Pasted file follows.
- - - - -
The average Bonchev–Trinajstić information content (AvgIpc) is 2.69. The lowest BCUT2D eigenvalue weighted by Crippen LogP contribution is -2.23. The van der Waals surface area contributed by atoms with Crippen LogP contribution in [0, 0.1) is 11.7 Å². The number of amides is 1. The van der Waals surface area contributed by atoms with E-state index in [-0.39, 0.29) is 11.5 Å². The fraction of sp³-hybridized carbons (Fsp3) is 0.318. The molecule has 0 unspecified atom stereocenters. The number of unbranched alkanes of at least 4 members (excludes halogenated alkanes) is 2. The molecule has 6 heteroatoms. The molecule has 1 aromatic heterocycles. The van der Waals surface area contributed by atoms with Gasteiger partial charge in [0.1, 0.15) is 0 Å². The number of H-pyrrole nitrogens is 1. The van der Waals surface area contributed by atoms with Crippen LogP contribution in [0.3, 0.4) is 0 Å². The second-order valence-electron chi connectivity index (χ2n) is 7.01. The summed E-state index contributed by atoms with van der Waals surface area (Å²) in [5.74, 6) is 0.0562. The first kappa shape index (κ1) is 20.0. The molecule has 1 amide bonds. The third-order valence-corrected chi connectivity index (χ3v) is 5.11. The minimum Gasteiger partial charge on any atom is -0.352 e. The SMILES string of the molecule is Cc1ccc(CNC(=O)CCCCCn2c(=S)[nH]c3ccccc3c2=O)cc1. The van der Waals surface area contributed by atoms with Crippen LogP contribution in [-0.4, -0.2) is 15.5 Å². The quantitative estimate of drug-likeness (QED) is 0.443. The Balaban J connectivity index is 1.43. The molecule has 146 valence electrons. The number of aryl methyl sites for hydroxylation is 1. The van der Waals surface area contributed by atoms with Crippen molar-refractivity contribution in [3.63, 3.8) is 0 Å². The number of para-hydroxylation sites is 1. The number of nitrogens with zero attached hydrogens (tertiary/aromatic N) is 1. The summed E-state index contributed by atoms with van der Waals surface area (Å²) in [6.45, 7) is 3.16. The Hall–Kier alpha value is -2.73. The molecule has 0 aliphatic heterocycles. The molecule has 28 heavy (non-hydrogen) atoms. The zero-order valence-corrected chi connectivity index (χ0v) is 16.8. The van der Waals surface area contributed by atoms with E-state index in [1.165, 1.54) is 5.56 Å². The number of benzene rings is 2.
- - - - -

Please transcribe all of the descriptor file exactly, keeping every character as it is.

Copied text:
The average Bonchev–Trinajstić information content (AvgIpc) is 2.69. The lowest BCUT2D eigenvalue weighted by Crippen LogP contribution is -2.23. The van der Waals surface area contributed by atoms with Crippen LogP contribution in [0, 0.1) is 11.7 Å². The number of amides is 1. The van der Waals surface area contributed by atoms with E-state index in [-0.39, 0.29) is 11.5 Å². The fraction of sp³-hybridized carbons (Fsp3) is 0.318. The molecule has 0 unspecified atom stereocenters. The number of unbranched alkanes of at least 4 members (excludes halogenated alkanes) is 2. The molecule has 6 heteroatoms. The molecule has 1 aromatic heterocycles. The van der Waals surface area contributed by atoms with Gasteiger partial charge in [0.1, 0.15) is 0 Å². The number of H-pyrrole nitrogens is 1. The van der Waals surface area contributed by atoms with Crippen LogP contribution in [0.3, 0.4) is 0 Å². The second-order valence-electron chi connectivity index (χ2n) is 7.01. The summed E-state index contributed by atoms with van der Waals surface area (Å²) in [5.74, 6) is 0.0562. The first kappa shape index (κ1) is 20.0. The molecule has 1 amide bonds. The third-order valence-corrected chi connectivity index (χ3v) is 5.11. The minimum Gasteiger partial charge on any atom is -0.352 e. The SMILES string of the molecule is Cc1ccc(CNC(=O)CCCCCn2c(=S)[nH]c3ccccc3c2=O)cc1. The van der Waals surface area contributed by atoms with Crippen LogP contribution in [-0.4, -0.2) is 15.5 Å². The quantitative estimate of drug-likeness (QED) is 0.443. The Balaban J connectivity index is 1.43. The molecule has 146 valence electrons. The number of aryl methyl sites for hydroxylation is 1. The van der Waals surface area contributed by atoms with Crippen molar-refractivity contribution in [3.63, 3.8) is 0 Å². The number of para-hydroxylation sites is 1. The number of nitrogens with zero attached hydrogens (tertiary/aromatic N) is 1. The summed E-state index contributed by atoms with van der Waals surface area (Å²) in [6.45, 7) is 3.16. The Hall–Kier alpha value is -2.73. The molecule has 0 aliphatic heterocycles. The molecule has 28 heavy (non-hydrogen) atoms. The zero-order valence-corrected chi connectivity index (χ0v) is 16.8. The van der Waals surface area contributed by atoms with E-state index in [1.165, 1.54) is 5.56 Å². The number of benzene rings is 2.